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Intracoronary continuous adenosine infusion

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Koo, Bon-Kwon; Kim, Cheol-Ho; Na, Sang-Hun; Youn, Tae-Jin; Chae, In-Ho; Choi, Dong-Ju; Kim, Hyo-Soo; Lee, Myoung-Mook; Oh, Byung-Hee; Park, Young-Bae; Choi, Yun-Shik; Tahk, Seung-Jae

Issue Date
The Japanese Circulation Society
Circ J. 2005;69(8): 908-912
Adenosine/*administration & dosageAgedBlood Flow Velocity/drug effectsCoronary Circulation/*drug effectsFemaleHumansHyperemia/*chemically inducedInfusions, Intra-ArterialMaleMiddle AgedCoronary Stenosis/drug therapy
BACKGROUND: Various methods are used to induce maximal hyperemia for physiologic studies, but the feasibility and efficacy of continuous intracoronary (IC) infusion of adenosine for measurement of fractional flow reserve (FFR) has not been well-defined. METHODS AND RESULTS: Patients with intermediate coronary artery stenosis were consecutively enrolled. In the phase I study, FFR was measured after 3 dosages of IC adenosine infusion (180, 240 and 300 microg/min) in 30 patients. The phase II study was performed to compare the hyperemic efficacy of IC infusion (240 microg/min) with IC bolus injection (40, 80 microg) and intravenous (IV) infusion (140 microg x kg (-1) x min(-1)) of adenosine in 20 patients. In the phase I study, no significant differences in FFR were observed with the 3 different doses of IC infusion (p = 0.06). In the phase II study, FFR after an IC bolus injection (0.83+/-0.06) was significantly higher than with IV (0.79+/-0.07) or IC (0.78+/-0.09) infusion (p < 0.01). However, no difference in FFR was observed for IC and IV infusions. CONCLUSION: IC infusion of adenosine seems to be a safe and effective method of inducing maximal hyperemia for FFR measurement.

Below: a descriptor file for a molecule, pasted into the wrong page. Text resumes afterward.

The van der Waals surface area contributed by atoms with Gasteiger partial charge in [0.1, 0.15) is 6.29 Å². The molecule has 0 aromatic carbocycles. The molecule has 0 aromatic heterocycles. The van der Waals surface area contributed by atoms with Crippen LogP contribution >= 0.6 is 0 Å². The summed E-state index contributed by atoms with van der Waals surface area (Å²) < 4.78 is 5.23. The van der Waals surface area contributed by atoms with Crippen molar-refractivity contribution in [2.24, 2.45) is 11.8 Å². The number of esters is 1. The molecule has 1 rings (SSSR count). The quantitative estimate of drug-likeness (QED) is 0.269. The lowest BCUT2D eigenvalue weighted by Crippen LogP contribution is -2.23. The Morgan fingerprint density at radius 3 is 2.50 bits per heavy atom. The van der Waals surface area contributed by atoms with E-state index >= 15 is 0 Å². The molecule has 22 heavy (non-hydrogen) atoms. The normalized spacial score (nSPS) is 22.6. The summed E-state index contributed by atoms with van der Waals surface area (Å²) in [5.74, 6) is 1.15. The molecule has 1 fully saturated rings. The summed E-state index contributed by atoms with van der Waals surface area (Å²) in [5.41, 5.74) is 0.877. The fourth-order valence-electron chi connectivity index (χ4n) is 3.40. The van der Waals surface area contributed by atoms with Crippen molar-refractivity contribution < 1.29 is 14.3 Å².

1346-9843 (Print)
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